Together, Kyle Abraham, Robert Battle, Ronald K. Brown and Rennie Harris have made a total of 13 works specifically for the Alvin Ailey American Dance Theater. For one evening (June 9), they were combined as “21st Century Voices … today’s preeminent choreographers.” During their 2015 winter season at City Center, Battle, now five years in the artistic director position, created his first new work for the company, “Awakening,” a big and bold mix of really loud music, fast-changing lights and nonstop movement for a cast of 12, headed by Jamar Roberts.

Brown’s sultry play on Cuban folk form, “Open Door,” also premiered at City Center, but here, the dancers found their groove and the work has grown into a seamless synthesis of Brown’s signature moves slowed and smoothed. The other returning work is Harris’ “Exodus,” which debuted last summer. In July 2015 for AmNews, I wrote, this work was Harris’ “… cry about the atrocities in the African-American community … From the jarring gunshot in the beginning to the hope opined in white costumes in the end, Harris dares to offer global possibilities.” This large cast was headed brilliantly by Jeroboam Bozeman, who, with the cast blends, masters Harris’ moves. Battle’s cast of 18 in his stark “No Longer Silent” (2007), an Ailey premiere, shifts the tone of the evening. Think gray woolens (Martha Graham) or German Tanztheater (Pina Bausch) and all is clear. Of the four works, Abraham premiered the second installment of his three-part suite, “Untitled America: Second Movement.” Slated to be completed this year, his investigation “… explores the impact of incarceration on African-Americans and their families …”

The first, “Untitled America: First Movement,” danced by Jacqueline Green, Chalvar Monteiro and Danica Paulos during their City Center season, was too short and left us wanting more. This time the cast of seven (Monteiro, Jamar Roberts, Michael Jackson Jr., Ghrai DeVore, Samantha Figgins, Belen Pereyra and Constance Stamatiou) stayed longer and pushed emotions. Framed by Dan Scully’s dreamlike lights moving from darkness to illumination, they touch the ground, and then are back up, against a mournful traditional 1940s work song that cries out, “No More My Lord, No More.”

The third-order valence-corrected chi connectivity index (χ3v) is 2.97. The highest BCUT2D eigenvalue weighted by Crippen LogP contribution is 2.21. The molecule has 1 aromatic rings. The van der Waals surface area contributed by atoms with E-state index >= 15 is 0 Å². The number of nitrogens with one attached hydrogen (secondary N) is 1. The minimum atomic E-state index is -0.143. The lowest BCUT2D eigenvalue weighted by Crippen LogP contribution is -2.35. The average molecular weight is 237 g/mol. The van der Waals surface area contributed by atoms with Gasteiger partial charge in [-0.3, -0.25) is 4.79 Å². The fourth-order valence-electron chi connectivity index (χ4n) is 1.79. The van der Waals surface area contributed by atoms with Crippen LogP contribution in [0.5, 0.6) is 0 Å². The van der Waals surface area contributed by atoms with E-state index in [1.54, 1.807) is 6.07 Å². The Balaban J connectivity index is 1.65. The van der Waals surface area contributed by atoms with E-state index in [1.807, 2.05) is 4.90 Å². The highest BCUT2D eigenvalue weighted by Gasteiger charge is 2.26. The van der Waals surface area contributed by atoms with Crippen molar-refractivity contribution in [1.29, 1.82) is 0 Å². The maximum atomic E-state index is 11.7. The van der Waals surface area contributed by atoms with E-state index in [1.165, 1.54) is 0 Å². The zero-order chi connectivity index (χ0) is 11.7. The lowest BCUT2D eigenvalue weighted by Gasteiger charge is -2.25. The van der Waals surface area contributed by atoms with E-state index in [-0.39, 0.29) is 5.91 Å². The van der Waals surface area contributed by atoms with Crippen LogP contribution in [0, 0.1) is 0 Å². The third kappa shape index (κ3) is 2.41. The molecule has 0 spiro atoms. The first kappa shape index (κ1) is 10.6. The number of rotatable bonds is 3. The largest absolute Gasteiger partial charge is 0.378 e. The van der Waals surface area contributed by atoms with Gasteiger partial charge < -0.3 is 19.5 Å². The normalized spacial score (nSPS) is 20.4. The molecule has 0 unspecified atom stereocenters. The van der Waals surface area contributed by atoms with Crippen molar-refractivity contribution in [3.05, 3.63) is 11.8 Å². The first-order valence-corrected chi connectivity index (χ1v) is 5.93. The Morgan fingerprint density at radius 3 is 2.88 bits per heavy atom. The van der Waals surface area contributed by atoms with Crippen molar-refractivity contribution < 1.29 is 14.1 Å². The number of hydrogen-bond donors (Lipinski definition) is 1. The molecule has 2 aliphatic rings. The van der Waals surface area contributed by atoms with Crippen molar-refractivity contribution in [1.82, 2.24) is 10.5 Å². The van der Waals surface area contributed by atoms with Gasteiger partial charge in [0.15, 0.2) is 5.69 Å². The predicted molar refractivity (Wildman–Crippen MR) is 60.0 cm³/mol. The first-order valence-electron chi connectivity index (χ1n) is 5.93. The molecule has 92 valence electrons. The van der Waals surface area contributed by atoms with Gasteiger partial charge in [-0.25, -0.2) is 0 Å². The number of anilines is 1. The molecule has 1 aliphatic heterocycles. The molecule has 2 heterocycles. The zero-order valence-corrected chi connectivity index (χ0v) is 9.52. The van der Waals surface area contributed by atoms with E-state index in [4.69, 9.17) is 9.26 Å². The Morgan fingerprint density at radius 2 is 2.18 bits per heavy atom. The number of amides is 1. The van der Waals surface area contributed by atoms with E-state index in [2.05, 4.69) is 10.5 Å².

Later the accompaniment is recorded lamentations of African-American prisoners, mixed with electronic music by the London-based duo, Raime. Often in unison and repeating phrases, or solos and duets laden with unwavering gesture after gesture, the dancers crouch, help each other stand or find ways to unpin themselves from cuffed wrists. Abraham did not disappoint. What is equally satisfying is each dancer’s ability to own and dance each of the four works so well.

Mauro Bigonzetti’s “Deep” is the other premiere for this season. Returning repertory are Paul Taylor’s “Piazzolla Caldera” and Ailey’s signature “Revelations” for the evening titled, “Dance Trailblazers: Works by Three Seminal Choreographers.” Other evenings include “All Ailey,” four of Alvin Ailey’s classic ballets: “Blues Suite,” “Love Songs,” “Cry” and “Revelations”; “Bold Visions,” a diverse quartet of works: “Deep,” Ulysses Dove’s “Vespers,” Battle’s “The Hunt” and “Revelations”; and finally “Musical Inspirations,” four music-driven pieces: “Open Door,” Battle’s “Awakening,” Jamison’s “A Case of You” and “Revelations.” The season runs until June 19.